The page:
pygamezero moving to github discussion thread

Previous Topic Next Topic
 
classic Classic list List threaded Threaded
12 messages Options
Reply | Threaded
Open this post in threaded view
|  
Report Content as Inappropriate

pygamezero moving to github discussion thread

René Dudfield
Hello,

What is Pygame Zero?
"""Pygame Zero is for creating games without boilerplate.

It is intended for use in education, so that teachers can teach basic programming without needing to explain the Pygame API or write an event loop."""

http://pygame-zero.readthedocs.io/en/latest/
https://bitbucket.org/lordmauve/pgzero

Was just chatting on twitter with @lordmauve about bringing pygamezero into the pygame organization on github.

So far we have the website, pygame mirror, and solarwolf (which is acting as an example game).
https://github.com/pygame

So this is a thread where we can begin to discuss, and coordinate moving it there.

Some steps...

1. Add team members to pygame gh org.
2. Create pygamezero team on pygame gh org
3. Convert hg to git, and create repo. Move issues across. (there's a tool in github to do this almost automagically once all team members are on gh)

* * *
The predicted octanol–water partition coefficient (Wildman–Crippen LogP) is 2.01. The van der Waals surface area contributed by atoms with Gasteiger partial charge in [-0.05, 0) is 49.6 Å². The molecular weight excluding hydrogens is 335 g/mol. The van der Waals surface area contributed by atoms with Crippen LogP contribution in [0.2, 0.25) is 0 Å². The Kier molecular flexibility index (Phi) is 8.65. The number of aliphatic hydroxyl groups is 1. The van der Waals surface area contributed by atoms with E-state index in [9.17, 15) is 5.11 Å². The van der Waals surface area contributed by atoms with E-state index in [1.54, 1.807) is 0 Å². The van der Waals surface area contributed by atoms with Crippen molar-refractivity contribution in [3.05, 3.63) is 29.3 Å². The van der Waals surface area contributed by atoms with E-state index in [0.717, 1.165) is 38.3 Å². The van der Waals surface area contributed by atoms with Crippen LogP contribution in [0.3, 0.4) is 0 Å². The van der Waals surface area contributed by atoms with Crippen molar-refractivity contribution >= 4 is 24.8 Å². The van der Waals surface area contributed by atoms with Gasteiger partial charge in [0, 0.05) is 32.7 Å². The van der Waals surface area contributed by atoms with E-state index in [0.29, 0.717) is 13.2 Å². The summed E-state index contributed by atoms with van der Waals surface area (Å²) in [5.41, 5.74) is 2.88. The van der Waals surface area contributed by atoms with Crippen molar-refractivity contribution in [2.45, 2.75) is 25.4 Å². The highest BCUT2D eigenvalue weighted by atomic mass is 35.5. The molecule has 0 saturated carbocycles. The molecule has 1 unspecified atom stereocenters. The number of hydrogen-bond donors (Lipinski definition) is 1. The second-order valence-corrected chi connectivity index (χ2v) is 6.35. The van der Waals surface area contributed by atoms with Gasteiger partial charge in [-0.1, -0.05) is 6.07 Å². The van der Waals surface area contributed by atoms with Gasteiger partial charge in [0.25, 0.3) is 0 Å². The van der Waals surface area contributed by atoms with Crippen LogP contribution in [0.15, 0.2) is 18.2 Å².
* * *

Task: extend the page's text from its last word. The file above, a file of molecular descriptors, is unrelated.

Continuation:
4. update various build tools.
5. update docs to point to gh
6. Leave notes on bitbucket about moving, leaving a link there.



cheers,
Reply | Threaded
Open this post in threaded view
|  
Report Content as Inappropriate

Re: pygamezero moving to github discussion thread

Leendert Prins

Feel free to use this little game I wrote, if that makes sense:

http://www.pygame.org/project/3005


It was written pretty much with the objectives below in mind.

No boilerplate i.e. from scratch, less than 150 lines of code and a result that everyone recognises.

I wrote it to have an example of a simple game with mouse interface, for reference.


cheers,

Lars



From: [hidden email] <[hidden email]> on behalf of René Dudfield <[hidden email]>
Sent: Wednesday, March 15, 2017 11:05 AM
To: [hidden email]
Subject: [pygame] pygamezero moving to github discussion thread